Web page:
This gives us a table that supports normal table operations but also has a full-text index for its columns. However, there are some limitations, notably that these tables ignore constraints. So, for example, the PRIMARY KEY constraint applied to the _id column is ignored.

Populating a Full-Text Indexed Table

Adding content to an FTS3 or FTS4 table uses the same INSERT statements that you might use for a regular table. For example, the DatabaseHelper in the sample app has an insertQuestions() method that deletes all existing rows in the questions table, then inserts a bunch of rows based on a supplied List of Item objects:

  void insertQuestions(Context app, List<Item> items) {
    SQLiteDatabase db=getDb(app);

    db.beginTransaction();

    db.delete("questions", null, null);

    try {
      for (Item item : items) {
        Object[] args={ item.id, item.title, item.link,
                        item.owner.profileImage, item.creationDate};

        db.execSQL("INSERT INTO questions (_id, title, "
                      +"link, profileImage, creationDate) "
                      +"VALUES (?, ?, ?, ?, ?)",
                    args);
      }

      db.setTransactionSuccessful();
    }
    finally {
      db.endTransaction();
    }
  }

If those Item objects look familiar, that is because this app is a modified version of the Stack Overflow questions apps profiled in the chapter on Internet access.

The reason why we are deleting everything before inserting is just to keep the sample simple. The database table will hold all of the questions pulled from the Stack Exchange API. Each time we run the app, we get the latest questions from that API. The vision was to use INSERT OR REPLACE or INSERT OR IGNORE statements to be able to merge content into the table. However, FTS3 and FTS4 tables ignore all constraints, as noted above, which prevents the conflict resolution options (e.g., OR REPLACE) from working. Hence, rather than manually sifting through to find if there is an existing row or not for a given ID value, this sample simply gets rid of all existing rows. A production-grade app would likely apply a more sophisticated algorithm.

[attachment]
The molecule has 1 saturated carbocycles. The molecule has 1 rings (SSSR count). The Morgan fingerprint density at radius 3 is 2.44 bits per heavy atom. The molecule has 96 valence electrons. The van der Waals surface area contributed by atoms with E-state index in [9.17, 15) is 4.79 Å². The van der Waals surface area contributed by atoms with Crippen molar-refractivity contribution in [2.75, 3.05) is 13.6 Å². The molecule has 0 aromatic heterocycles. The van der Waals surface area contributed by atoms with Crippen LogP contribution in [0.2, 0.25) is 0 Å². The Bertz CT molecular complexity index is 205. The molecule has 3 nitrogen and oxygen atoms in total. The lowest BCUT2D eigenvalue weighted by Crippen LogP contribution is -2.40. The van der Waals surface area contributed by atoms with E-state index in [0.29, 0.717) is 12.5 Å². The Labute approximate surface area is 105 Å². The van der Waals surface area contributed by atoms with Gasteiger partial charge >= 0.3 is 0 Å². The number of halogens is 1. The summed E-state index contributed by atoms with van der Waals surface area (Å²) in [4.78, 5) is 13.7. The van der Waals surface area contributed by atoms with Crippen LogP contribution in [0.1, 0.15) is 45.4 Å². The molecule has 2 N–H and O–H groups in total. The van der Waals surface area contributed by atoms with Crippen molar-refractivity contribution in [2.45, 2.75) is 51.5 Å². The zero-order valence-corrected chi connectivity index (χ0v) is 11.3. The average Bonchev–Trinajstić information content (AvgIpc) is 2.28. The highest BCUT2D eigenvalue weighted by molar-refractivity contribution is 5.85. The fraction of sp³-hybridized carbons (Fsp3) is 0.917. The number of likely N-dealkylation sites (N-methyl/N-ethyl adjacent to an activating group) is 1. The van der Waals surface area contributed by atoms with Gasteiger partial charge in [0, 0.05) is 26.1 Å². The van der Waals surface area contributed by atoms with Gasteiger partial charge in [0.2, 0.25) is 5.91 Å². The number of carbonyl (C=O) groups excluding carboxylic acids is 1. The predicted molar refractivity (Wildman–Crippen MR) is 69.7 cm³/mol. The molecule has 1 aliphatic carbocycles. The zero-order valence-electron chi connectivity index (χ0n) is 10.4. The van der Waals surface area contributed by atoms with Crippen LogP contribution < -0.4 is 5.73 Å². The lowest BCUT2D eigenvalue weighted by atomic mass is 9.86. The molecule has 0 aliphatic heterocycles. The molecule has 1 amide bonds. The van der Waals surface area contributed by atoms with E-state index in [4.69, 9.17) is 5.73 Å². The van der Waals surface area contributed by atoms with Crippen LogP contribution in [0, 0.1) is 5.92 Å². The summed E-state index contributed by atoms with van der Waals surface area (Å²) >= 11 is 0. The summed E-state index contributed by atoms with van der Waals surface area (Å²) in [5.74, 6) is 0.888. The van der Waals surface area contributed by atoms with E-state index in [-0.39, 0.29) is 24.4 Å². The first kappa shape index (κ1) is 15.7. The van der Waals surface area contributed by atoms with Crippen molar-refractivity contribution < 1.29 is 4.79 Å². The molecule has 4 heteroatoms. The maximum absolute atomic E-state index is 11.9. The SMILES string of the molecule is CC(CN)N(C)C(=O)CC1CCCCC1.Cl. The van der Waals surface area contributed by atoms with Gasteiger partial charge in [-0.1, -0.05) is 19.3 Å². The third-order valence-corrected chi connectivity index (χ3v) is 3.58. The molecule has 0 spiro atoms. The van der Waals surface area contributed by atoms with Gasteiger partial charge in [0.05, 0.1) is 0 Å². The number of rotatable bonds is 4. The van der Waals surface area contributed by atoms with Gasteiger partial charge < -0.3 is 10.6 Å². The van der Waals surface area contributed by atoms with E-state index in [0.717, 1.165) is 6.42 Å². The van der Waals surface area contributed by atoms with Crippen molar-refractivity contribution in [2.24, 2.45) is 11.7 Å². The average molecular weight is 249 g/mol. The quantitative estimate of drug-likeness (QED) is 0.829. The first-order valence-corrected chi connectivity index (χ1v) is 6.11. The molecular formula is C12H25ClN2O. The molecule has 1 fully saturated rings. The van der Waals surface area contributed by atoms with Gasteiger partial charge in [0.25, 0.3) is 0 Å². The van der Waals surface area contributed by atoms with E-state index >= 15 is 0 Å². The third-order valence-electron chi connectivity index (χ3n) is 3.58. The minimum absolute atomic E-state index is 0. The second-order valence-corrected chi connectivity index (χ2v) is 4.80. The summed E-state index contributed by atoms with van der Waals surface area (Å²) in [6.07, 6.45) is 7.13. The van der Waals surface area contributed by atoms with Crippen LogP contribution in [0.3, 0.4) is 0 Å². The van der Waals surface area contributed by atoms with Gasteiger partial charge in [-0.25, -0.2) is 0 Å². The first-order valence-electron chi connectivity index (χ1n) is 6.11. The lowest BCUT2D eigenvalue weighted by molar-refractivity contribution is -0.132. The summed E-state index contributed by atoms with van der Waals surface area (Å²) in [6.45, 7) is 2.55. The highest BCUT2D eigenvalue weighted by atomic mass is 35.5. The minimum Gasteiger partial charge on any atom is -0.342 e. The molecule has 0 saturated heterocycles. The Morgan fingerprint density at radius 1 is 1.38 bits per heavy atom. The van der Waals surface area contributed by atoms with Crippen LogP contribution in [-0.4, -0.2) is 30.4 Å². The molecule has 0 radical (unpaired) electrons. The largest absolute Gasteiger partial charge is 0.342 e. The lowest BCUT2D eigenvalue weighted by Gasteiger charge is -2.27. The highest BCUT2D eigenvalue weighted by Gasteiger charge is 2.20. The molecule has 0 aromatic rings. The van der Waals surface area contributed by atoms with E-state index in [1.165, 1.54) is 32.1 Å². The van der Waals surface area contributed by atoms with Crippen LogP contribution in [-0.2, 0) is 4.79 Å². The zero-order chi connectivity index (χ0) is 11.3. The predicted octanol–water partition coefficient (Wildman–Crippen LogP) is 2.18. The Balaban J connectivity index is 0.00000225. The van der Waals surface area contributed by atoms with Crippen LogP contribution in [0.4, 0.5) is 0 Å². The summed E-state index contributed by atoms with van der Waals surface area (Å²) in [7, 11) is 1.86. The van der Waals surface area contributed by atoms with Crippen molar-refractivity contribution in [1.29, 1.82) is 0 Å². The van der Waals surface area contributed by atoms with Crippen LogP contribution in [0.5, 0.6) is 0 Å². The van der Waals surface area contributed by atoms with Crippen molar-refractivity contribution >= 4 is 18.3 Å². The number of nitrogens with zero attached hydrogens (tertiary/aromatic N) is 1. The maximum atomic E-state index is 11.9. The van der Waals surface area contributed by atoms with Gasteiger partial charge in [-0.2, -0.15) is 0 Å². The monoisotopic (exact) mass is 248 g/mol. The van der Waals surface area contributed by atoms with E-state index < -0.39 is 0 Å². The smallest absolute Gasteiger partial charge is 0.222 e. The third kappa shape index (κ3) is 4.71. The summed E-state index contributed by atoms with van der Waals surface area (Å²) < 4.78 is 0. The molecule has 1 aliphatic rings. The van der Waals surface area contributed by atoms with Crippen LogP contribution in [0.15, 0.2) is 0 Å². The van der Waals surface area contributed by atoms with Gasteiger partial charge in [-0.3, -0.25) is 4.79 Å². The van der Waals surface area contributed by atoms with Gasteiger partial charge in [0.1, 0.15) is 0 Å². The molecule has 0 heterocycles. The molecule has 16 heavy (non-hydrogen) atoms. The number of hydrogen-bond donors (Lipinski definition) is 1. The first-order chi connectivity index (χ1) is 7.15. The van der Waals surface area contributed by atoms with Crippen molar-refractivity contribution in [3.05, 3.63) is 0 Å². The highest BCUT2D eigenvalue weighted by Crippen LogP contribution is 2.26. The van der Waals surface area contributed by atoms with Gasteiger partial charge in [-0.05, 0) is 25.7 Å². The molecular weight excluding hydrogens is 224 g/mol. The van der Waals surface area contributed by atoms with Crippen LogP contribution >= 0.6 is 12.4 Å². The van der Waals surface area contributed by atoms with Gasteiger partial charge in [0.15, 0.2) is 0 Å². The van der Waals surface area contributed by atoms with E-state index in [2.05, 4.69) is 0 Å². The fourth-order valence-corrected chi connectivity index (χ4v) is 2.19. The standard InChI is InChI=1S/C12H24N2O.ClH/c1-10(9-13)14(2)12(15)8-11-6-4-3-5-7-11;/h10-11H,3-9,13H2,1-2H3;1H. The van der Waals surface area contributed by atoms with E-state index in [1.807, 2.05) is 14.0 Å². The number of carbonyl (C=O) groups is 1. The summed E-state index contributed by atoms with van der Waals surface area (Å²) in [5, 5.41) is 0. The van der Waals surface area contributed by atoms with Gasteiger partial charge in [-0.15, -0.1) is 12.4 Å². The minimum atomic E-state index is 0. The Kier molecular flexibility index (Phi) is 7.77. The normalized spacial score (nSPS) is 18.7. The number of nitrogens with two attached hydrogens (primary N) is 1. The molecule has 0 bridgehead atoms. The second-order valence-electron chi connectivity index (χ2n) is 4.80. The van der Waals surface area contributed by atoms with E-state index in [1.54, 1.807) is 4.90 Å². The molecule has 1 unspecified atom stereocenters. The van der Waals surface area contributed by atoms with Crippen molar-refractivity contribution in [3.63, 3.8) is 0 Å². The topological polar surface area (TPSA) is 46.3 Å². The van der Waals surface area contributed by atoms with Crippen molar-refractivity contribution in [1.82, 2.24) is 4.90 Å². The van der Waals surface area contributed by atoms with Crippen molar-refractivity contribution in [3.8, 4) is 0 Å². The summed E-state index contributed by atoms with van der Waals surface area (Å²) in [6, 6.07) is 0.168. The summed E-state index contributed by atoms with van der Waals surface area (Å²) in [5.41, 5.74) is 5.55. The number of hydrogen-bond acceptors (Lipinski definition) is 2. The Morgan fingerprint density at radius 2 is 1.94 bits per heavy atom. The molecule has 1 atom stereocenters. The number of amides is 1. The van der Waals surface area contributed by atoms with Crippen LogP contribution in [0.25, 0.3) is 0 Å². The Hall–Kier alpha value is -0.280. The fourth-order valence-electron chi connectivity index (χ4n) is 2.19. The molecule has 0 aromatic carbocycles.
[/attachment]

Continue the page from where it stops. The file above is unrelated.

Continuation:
Querying a Full-Text Indexed Table

While you can query a full-text indexed table using normal SELECT statements, usually the point is to apply the MATCH operator, as is seen in the loadQuestions() method from DatabaseHelper:

  Cursor loadQuestions(Context app, String match) {
    SQLiteDatabase db=getDb(app);

    if (TextUtils.isEmpty(match)) {
      return(db.rawQuery("SELECT * FROM questions ORDER BY creationDate DESC",
                          null));
    }

    String[] args={ match };

    return(db.rawQuery("SELECT * FROM questions WHERE title "
                        +"MATCH ? ORDER BY creationDate DESC", args));
  }

The MATCH operator supports a wide range of query structures, including:

The result is the same sort of Cursor that you would get from a regular SELECT statement against a non-full-text-indexed table.

Some Notes About the Rest of the Sample App

As noted previously, this sample app is a revised version of the Stack Overflow questions list from the chapter on Internet access. It is specifically derived from the Picasso version of the sample. However, this version is designed to allow the user to full-text search the downloaded question data (e.g., title), above and beyond just seeing the list of latest questions.

This, in turn, requires a few more changes than those outlined so far. The following sections outline some of the highlights.

Adding a ModelFragment

The original sample had a very simple data model: a list of questions retrieved via Retrofit. Hence, the sample did not include much in the way of model management.

The FTS sample needs a database, which implies more local disk I/O that we are responsible for, which in turn leads us in the direction of implementing a model fragment (ModelFragment), much as the tutorials and a few other samples do:

package com.commonsware.android.fts;

import android.app.Activity;
import android.app.Fragment;
import android.content.Context;
import android.database.Cursor;
import android.os.Bundle;
import android.util.Log;
import org.greenrobot.eventbus.EventBus;
import org.greenrobot.eventbus.Subscribe;
import org.greenrobot.eventbus.ThreadMode;
import retrofit2.Retrofit;
import retrofit2.converter.gson.GsonConverterFactory;

public class ModelFragment extends Fragment {
  private Context app=null;

  @Override
  public void onCreate(Bundle state) {
    super.onCreate(state);

    setRetainInstance(true);
  }

  @Override
  public void onAttach(Activity host) {
    super.onAttach(host);

    EventBus.getDefault().register(this);

    if (app==null) {
      app=host.getApplicationContext();
      new FetchQuestionsThread().start();
    }
  }

  @Override
  public void onDetach() {
    EventBus.getDefault().unregister(this);

    super.onDetach();
  }

  @Subscribe(threadMode =ThreadMode.BACKGROUND)
  public void onSearchRequested(SearchRequestedEvent event) {
    try {
      Cursor results=DatabaseHelper.getInstance(app).loadQuestions(app, event.match);

      EventBus.getDefault().postSticky(new ModelLoadedEvent(results));
    }
    catch (Exception e) {
      Log.e(getClass().getSimpleName(),